Opposition NDP politicians from northern Ontario and across Canada held a virtual town hall Saturday “to discuss ways of derailing the CCAA financial restructuring process” at LU, by pressuring provincial and federal leaders to take action. “The first round was done in the darkness. It was done without scrutiny,” according to Timmins-James Bay MP Charlie Angus. “What’s going on at Laurentian is not a CCAA. It’s a hijacking,” said former union leader Leo Gerard. (The USW raised ~$500K for scholarships in programs that have now been cut.) The NDP is calling for a “moratorium” on the CCAA proceedings.


“What’s going on at Laurentian is not a CCAA. It’s a hijacking!”Leo Gerard, former international leader, United Steel Workers



“We put 60 years into this university… We are invested in Laurentian, we are not letting it go, we are holding the government’s feet to the fire every day and you can damn well be assured we’re going to make sure the Trudeau government comes to the table to save Laurentian.”Charlie Angus, MP for Timmins-James Bay



“No Comment” from MCU

Last Friday, Ontario minister of colleges and universities Ross Romano tried to hold an upbeat media conference to tout the province’s $60M microcredentials strategy – but regional and national news outlets all focused on the repeated questions from reporters about the fate of Laurentian U. Romano’s response was almost always that he could not comment on a matter in court under CCAA, in which the government “is not a party.”  Sault Star


Sunk by the Weight of its Buildings

Radio-Canada hired an independent expert to review LU’s finances, and his conclusion is that a massive $163M campus expansion over the past 7 years boosted LU’s debt from $60M to $102M, while enrolment stayed flat. Robert Haché’s restructuring plan proposes to rent or sell at least 20% of LU’s campus space.  Radio-Canada


Senate Urges Emergency Funding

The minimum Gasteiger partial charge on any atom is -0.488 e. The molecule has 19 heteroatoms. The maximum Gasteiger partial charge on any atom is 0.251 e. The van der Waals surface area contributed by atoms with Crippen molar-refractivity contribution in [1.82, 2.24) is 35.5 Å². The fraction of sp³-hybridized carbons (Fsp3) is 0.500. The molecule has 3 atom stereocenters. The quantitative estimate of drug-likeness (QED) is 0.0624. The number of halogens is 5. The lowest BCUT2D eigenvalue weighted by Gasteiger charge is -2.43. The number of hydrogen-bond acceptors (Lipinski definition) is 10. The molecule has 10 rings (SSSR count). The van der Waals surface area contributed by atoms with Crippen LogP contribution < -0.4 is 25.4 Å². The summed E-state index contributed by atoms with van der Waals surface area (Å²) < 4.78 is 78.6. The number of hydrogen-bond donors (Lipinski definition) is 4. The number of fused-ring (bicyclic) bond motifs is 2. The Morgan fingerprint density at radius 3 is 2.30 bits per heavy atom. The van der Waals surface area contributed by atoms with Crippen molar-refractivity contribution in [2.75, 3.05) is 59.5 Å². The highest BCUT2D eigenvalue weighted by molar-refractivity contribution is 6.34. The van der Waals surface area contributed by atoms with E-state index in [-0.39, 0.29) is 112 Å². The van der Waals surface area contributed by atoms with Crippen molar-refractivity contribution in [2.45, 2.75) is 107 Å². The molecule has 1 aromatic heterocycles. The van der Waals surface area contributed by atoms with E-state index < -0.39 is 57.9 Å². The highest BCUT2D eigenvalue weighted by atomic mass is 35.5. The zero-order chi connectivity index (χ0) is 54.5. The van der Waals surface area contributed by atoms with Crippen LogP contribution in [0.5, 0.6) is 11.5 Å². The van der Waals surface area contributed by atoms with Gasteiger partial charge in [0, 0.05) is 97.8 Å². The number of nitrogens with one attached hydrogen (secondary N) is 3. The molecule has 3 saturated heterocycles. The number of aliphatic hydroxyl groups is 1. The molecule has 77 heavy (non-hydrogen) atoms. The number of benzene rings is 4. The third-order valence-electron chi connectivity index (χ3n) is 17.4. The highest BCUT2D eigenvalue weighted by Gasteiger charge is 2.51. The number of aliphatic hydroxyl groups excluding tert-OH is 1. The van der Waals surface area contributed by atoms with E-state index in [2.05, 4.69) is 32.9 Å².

In Ottawa, the Senate Standing Committee on Official Languages adopted a motion Apr 19 to urge the federal government to work with the provinces to create an emergency assistance fund for CdnPSEs serving minority-language communities and whose survival is threatened by financial insecurity. “We must prevent other post-secondary institutions serving official language minority communities from suffering the same turmoil as Laurentian University and Campus Saint-Jean.”


uSudbury Pulls no Punches

As I described last week, uSudbury has formed a committee to steer it on a path to independence as northern Ontario’s francophone university, and it is suing the court to grant it a reprieve from LU’s unilateral attempt to divert its funding, instead seeking to take over itself “all programs, courses and services offered in French at Laurentian University, as well as facilities and related resources.” uS argues that LU’s insolvency is doing “irreparable harm” to the Franco-Ontarian community, but moreover that LU has demonstrated a “lack of interest” in francophone services “for more than a decade.” (Not surprisingly, LU disagrees.) A hearing on the motions by uSudbury and Thorneloe U is scheduled for Apr 29.  CTV



Next Steps

On Thursday, the courts will hear motions from uSudbury and Thorneloe U, and Laurentian’s fate will be determined as the CCAA proceedings either move into phase 2, or fall apart…


Moving into Phase 2

Last Friday, LU’s administration filed affidavits with the CCAA court to confirm it had successfully “renegotiated” collective agreements, terminated staff and faculty, cut programs, and unilaterally renounced the federation, in order to move into phase 2 of the proceedings this Friday (Apr 30). President Robert Haché acknowledged that the process so far had been “disruptive and unsettling,” but claims he is “committed to doing whatever it takes to regain any ground that may have been lost” in rebuilding damaged confidence and relationships. If approved, phase 2 would see LU obtain a further $10M in working capital to survive until Aug 31.  CTV


“We are a community in mourning for the Laurentian that we once knew, a University whose future we must ensure… The University is changing, and it has to change. We are undergoing a seismic shift. And the transition period will be arduous, as these past two months have underscored. From this point, we can only go forward.”Robert Haché, president, Laurentian U



Phase 2 of the CCAA sounds like liquidation of assets and negotiating pennies on the pound for creditors…


Real Estate Fire Sale?

According to its most recent court filing, LU intends to review its real estate holdings in phase 2 “to determine what assets may exist that could be monetized for the benefit of stakeholders, or that could create future financial efficiencies.” This would include real estate and “buildings leased to other parties.” (This sounds like a veiled threat to sell off the land beneath the federated universities.)  CBC


A “Sad Note” for Music